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Triangle’s Office Vacancy is up Due to New Supply, but Job Growth is in a Good Spot

The Raleigh-Durham region’s strong job growth is fueling sustained demand from tenants, keeping the office market firmly in favor of landlords despite a notable increase in construction activity in recent months. According to the Bureau of Labor Statistics, the region added 24,200 nonfarm payroll jobs between October 2018 and October 2019 for a growth rate of 2.5 percent. Unemployment rose slightly from 3 percent to just 3.1 percent during this time as nearly 36,000 people entered the local labor force.

Raleigh-Durham continued to witness economic development wins in 2019 as well. Major job announcements came from office-using tenants such as Xerox (600 jobs), Q2 Solutions (700 jobs), Parexel (260 jobs), AmeriHealth Caritas (300 jobs) and HZO (500 jobs).

In its recently published Emerging Trends in Real Estate report, the Urban Land Institute and PricewaterhouseCoopers (PwC) named Raleigh-Durham as the No. 2 market in the United States to watch for overall real estate prospects in 2020. The region’s quality of life, robust population and job growth and highly educated workforce are supporting sustained business expansion and healthy leasing fundamentals across all asset classes.

Elizabeth Gates
Senior Vice President of Research,
Avison Young

Raleigh-Durham’s office market continues to experience the most landlord-favorable conditions since the dot-com boom in the late 1990s. Trailing 12-month net absorption totaled more than 1.7 million square feet as of third-quarter 2019, slightly lower than the 2 million square feet in construction deliveries witnessed during this time.

Market-wide office vacancy rose 60 basis points year-over-year to end the quarter at 12.6 percent. Class A vacancy remained incredibly tight at just 10.1 percent in the third quarter, but the addition of new product to the market at last gave tenants much-needed leasing options. Class A vacancy stood at just 8.7 percent one year earlier.

Meanwhile, rental rates are escalating at a torrid pace. The average Class A asking rate rose to $29.89 per square foot in the third quarter, up 9 percent year-over-year and 27 percent in the past five years. After breaking the $40 barrier for the first time in early 2019, the Triangle ended the third quarter with three office buildings posting asking rates of $41 per square foot or higher. Rapidly escalating rental rates are not entirely due to tight market conditions.

The biggest pain point for both landlords and tenants continues to be soaring tenant improvement costs and delayed construction timelines, both driven primarily by a shortage of skilled labor. Tenants are signing longer leases and settling for higher contract rental rates and fewer concessions in exchange for hefty tenant improvement packages. A frothy investment sales market is also a contributor to rising rates. Owners are pushing rates higher before taking buildings to market, and buyers typically increase rates again after closing and, in many instances, investing in improvements.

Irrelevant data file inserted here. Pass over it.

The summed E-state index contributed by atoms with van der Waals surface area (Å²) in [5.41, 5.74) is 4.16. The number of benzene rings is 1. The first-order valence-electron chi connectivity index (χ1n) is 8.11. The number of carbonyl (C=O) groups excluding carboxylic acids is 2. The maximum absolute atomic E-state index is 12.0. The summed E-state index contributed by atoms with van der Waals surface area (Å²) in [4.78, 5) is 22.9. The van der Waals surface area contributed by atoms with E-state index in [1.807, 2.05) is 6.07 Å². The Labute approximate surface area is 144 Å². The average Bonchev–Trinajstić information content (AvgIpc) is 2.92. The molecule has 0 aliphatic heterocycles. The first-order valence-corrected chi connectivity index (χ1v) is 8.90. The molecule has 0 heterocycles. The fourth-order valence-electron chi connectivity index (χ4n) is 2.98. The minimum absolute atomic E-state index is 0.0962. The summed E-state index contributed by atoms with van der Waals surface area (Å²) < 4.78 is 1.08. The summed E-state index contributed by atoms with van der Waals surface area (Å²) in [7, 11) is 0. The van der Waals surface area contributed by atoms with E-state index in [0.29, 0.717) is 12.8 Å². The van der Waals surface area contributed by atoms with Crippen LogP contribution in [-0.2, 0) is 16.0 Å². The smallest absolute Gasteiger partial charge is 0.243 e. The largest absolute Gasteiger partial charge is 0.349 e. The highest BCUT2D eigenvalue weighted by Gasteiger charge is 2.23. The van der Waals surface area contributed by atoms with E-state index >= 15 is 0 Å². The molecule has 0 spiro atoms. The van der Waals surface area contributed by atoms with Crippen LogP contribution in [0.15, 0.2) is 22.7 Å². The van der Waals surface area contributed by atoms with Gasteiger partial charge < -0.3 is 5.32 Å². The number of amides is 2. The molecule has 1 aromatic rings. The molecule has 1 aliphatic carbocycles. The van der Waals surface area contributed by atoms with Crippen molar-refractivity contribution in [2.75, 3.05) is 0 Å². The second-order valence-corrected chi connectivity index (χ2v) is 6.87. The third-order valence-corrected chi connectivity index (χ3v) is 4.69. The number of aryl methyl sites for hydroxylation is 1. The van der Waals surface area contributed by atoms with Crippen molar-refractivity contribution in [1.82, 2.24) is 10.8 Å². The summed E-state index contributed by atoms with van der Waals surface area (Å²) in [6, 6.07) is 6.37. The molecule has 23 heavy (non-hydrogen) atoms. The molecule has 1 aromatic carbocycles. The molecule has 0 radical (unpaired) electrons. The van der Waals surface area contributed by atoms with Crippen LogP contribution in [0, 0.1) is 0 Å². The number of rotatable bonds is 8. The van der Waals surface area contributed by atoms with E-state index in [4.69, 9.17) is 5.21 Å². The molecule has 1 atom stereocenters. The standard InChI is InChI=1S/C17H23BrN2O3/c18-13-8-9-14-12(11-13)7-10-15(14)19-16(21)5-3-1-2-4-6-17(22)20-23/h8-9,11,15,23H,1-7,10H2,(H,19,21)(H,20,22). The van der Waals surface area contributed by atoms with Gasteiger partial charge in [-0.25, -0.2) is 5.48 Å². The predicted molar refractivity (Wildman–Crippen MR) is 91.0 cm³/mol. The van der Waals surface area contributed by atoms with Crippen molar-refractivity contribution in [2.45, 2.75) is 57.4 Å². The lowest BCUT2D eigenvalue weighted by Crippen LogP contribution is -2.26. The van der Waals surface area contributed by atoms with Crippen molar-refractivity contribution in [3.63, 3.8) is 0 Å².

Following record-setting office sales volume of $2.1 billion in 2018, investor demand for Raleigh-Durham office assets remains intense. Trailing 12-month sales volume totaled $1.2 billion in the third quarter. The sale of the Captrust Tower at North Hills set a new per-square-foot pricing record for the local office market. Preferred Office Properties paid $137.8 million (or $459 per square foot) for the 300,000-square-foot, 16-story tower.

Office buildings totaling 2.5 million square feet were under construction with 31 percent of the space reported as preleased. Construction deliveries are likely to push office vacancy slightly higher in 2020, but not enough to move the needle significantly in favor of tenants. Development activity is thus far in line with demand, keeping concerns of overbuilding at bay. Soaring construction costs and tight market conditions will keep upward pressure on rental rates, although the pace of growth may moderate.

While the region’s CBDs will continue to attract tenants and developers, the suburbs will also perform well as creative office space and mixed-use environments spread beyond the urban core. Some of the region’s aging commercial properties present excellent opportunities for reimagined space and placemaking. For example, in the I-40/RTP submarket, developers have recently announced plans to convert a long-vacant outlet mall and a former Nortel manufacturing facility into creative office environments with activated indoor and outdoor common areas.

The uncertainty inherent in a presidential election year, combined with a late economic cycle, may lead to a modest slowdown in leasing and investment activity in 2020. Nonetheless, the overall outlook remains positive as local economic fundamentals are sound and discipline on the part of lenders and developers should help the market avoid the hyper-supply witnessed in the latter stages of previous cycles. Amid stock market volatility and declining global growth, Raleigh-Durham’s expanding — and relatively affordable — real estate market offers an attractive destination for abundant capital seeking yield.

— By Elizabeth Gates, Senior Vice President of Research at Avison Young. This article originally appeared in the January 2020 issue of Southeast Real Estate Business.

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